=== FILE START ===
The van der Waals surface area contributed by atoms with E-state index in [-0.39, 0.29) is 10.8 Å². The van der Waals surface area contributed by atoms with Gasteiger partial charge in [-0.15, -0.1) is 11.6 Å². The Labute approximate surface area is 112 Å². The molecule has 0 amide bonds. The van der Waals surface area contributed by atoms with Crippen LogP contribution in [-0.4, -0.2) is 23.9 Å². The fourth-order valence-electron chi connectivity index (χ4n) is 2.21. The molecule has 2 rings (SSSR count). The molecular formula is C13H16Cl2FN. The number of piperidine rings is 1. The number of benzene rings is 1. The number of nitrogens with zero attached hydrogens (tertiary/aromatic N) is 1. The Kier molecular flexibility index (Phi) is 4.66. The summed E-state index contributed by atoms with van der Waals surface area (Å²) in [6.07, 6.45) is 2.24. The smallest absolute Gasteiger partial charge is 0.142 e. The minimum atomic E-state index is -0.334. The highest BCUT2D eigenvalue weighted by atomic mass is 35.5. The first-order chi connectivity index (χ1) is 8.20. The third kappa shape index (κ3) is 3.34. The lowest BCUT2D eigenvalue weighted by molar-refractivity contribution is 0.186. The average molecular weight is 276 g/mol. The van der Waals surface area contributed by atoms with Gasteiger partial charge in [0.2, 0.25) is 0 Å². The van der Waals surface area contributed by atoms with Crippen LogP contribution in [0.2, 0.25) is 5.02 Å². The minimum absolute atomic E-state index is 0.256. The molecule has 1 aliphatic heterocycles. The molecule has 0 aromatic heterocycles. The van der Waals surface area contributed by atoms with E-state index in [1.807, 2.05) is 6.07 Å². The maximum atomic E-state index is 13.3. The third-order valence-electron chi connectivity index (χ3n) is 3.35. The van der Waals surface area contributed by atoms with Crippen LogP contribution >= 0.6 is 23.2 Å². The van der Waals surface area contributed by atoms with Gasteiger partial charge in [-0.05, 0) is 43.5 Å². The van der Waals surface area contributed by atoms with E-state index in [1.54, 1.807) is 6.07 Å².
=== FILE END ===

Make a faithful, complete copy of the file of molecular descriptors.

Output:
The van der Waals surface area contributed by atoms with E-state index in [-0.39, 0.29) is 10.8 Å². The van der Waals surface area contributed by atoms with Gasteiger partial charge in [-0.15, -0.1) is 11.6 Å². The Labute approximate surface area is 112 Å². The molecule has 0 amide bonds. The van der Waals surface area contributed by atoms with Crippen LogP contribution in [-0.4, -0.2) is 23.9 Å². The fourth-order valence-electron chi connectivity index (χ4n) is 2.21. The molecule has 2 rings (SSSR count). The molecular formula is C13H16Cl2FN. The number of piperidine rings is 1. The number of benzene rings is 1. The number of nitrogens with zero attached hydrogens (tertiary/aromatic N) is 1. The Kier molecular flexibility index (Phi) is 4.66. The summed E-state index contributed by atoms with van der Waals surface area (Å²) in [6.07, 6.45) is 2.24. The smallest absolute Gasteiger partial charge is 0.142 e. The minimum atomic E-state index is -0.334. The highest BCUT2D eigenvalue weighted by atomic mass is 35.5. The first-order chi connectivity index (χ1) is 8.20. The third kappa shape index (κ3) is 3.34. The lowest BCUT2D eigenvalue weighted by molar-refractivity contribution is 0.186. The average molecular weight is 276 g/mol. The van der Waals surface area contributed by atoms with Gasteiger partial charge in [0.2, 0.25) is 0 Å². The van der Waals surface area contributed by atoms with Crippen LogP contribution in [0.2, 0.25) is 5.02 Å². The minimum absolute atomic E-state index is 0.256. The molecule has 1 aliphatic heterocycles. The molecule has 0 aromatic heterocycles. The van der Waals surface area contributed by atoms with E-state index in [1.807, 2.05) is 6.07 Å². The maximum atomic E-state index is 13.3. The third-order valence-electron chi connectivity index (χ3n) is 3.35. The van der Waals surface area contributed by atoms with Crippen LogP contribution >= 0.6 is 23.2 Å². The van der Waals surface area contributed by atoms with Gasteiger partial charge in [-0.05, 0) is 43.5 Å². The van der Waals surface area contributed by atoms with E-state index in [1.54, 1.807) is 6.07 Å².